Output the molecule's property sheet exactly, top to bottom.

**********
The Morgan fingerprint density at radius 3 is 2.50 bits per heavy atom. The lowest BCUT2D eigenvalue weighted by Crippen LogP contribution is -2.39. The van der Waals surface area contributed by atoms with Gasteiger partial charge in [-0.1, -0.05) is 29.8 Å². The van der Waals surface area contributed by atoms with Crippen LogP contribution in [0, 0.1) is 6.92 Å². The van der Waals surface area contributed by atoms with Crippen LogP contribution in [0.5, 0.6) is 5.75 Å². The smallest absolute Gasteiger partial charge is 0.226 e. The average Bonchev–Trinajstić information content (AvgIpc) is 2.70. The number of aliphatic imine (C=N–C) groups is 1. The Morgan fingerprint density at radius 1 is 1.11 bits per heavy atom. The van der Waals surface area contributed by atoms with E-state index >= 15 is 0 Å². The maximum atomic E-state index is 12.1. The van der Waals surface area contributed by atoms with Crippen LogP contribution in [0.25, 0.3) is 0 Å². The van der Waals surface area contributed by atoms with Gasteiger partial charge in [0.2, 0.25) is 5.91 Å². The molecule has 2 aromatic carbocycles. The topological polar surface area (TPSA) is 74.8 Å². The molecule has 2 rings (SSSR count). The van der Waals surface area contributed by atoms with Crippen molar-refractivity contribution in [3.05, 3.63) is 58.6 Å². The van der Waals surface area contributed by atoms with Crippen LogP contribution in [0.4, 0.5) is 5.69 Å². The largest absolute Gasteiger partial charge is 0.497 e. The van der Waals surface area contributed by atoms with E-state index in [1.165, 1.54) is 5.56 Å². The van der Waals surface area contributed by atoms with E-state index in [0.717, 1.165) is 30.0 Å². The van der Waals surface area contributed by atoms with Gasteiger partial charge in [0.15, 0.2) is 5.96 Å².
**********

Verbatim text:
The Morgan fingerprint density at radius 3 is 2.50 bits per heavy atom. The lowest BCUT2D eigenvalue weighted by Crippen LogP contribution is -2.39. The van der Waals surface area contributed by atoms with Gasteiger partial charge in [-0.1, -0.05) is 29.8 Å². The van der Waals surface area contributed by atoms with Crippen LogP contribution in [0, 0.1) is 6.92 Å². The van der Waals surface area contributed by atoms with Crippen LogP contribution in [0.5, 0.6) is 5.75 Å². The smallest absolute Gasteiger partial charge is 0.226 e. The average Bonchev–Trinajstić information content (AvgIpc) is 2.70. The number of aliphatic imine (C=N–C) groups is 1. The Morgan fingerprint density at radius 1 is 1.11 bits per heavy atom. The van der Waals surface area contributed by atoms with E-state index >= 15 is 0 Å². The maximum atomic E-state index is 12.1. The van der Waals surface area contributed by atoms with Crippen LogP contribution in [0.25, 0.3) is 0 Å². The van der Waals surface area contributed by atoms with Gasteiger partial charge in [0.2, 0.25) is 5.91 Å². The molecule has 2 aromatic carbocycles. The topological polar surface area (TPSA) is 74.8 Å². The molecule has 2 rings (SSSR count). The van der Waals surface area contributed by atoms with Crippen molar-refractivity contribution in [3.05, 3.63) is 58.6 Å². The van der Waals surface area contributed by atoms with Crippen LogP contribution in [0.4, 0.5) is 5.69 Å². The largest absolute Gasteiger partial charge is 0.497 e. The van der Waals surface area contributed by atoms with E-state index in [1.165, 1.54) is 5.56 Å². The van der Waals surface area contributed by atoms with E-state index in [0.717, 1.165) is 30.0 Å². The van der Waals surface area contributed by atoms with Gasteiger partial charge in [0.15, 0.2) is 5.96 Å².